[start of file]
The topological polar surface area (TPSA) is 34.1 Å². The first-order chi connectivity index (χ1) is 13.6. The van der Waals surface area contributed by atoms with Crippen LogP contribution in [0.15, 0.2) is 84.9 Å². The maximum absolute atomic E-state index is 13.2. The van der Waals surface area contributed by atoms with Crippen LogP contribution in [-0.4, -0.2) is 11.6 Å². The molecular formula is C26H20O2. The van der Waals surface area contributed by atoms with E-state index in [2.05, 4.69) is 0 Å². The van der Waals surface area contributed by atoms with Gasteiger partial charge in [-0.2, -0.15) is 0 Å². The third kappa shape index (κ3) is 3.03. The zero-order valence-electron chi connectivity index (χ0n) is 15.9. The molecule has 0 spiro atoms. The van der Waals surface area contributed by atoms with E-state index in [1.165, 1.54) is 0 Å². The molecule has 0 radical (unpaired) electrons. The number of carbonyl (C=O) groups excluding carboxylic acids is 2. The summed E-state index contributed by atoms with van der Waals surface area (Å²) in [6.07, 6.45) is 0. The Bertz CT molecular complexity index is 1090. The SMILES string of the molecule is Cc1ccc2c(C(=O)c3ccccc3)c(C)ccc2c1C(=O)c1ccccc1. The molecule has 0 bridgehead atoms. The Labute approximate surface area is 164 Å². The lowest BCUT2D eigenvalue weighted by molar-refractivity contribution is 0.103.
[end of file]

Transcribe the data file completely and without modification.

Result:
The topological polar surface area (TPSA) is 34.1 Å². The first-order chi connectivity index (χ1) is 13.6. The van der Waals surface area contributed by atoms with Crippen LogP contribution in [0.15, 0.2) is 84.9 Å². The maximum absolute atomic E-state index is 13.2. The van der Waals surface area contributed by atoms with Crippen LogP contribution in [-0.4, -0.2) is 11.6 Å². The molecular formula is C26H20O2. The van der Waals surface area contributed by atoms with E-state index in [2.05, 4.69) is 0 Å². The van der Waals surface area contributed by atoms with Gasteiger partial charge in [-0.2, -0.15) is 0 Å². The third kappa shape index (κ3) is 3.03. The zero-order valence-electron chi connectivity index (χ0n) is 15.9. The molecule has 0 spiro atoms. The van der Waals surface area contributed by atoms with E-state index in [1.165, 1.54) is 0 Å². The molecule has 0 radical (unpaired) electrons. The number of carbonyl (C=O) groups excluding carboxylic acids is 2. The summed E-state index contributed by atoms with van der Waals surface area (Å²) in [6.07, 6.45) is 0. The Bertz CT molecular complexity index is 1090. The SMILES string of the molecule is Cc1ccc2c(C(=O)c3ccccc3)c(C)ccc2c1C(=O)c1ccccc1. The molecule has 0 bridgehead atoms. The Labute approximate surface area is 164 Å². The lowest BCUT2D eigenvalue weighted by molar-refractivity contribution is 0.103.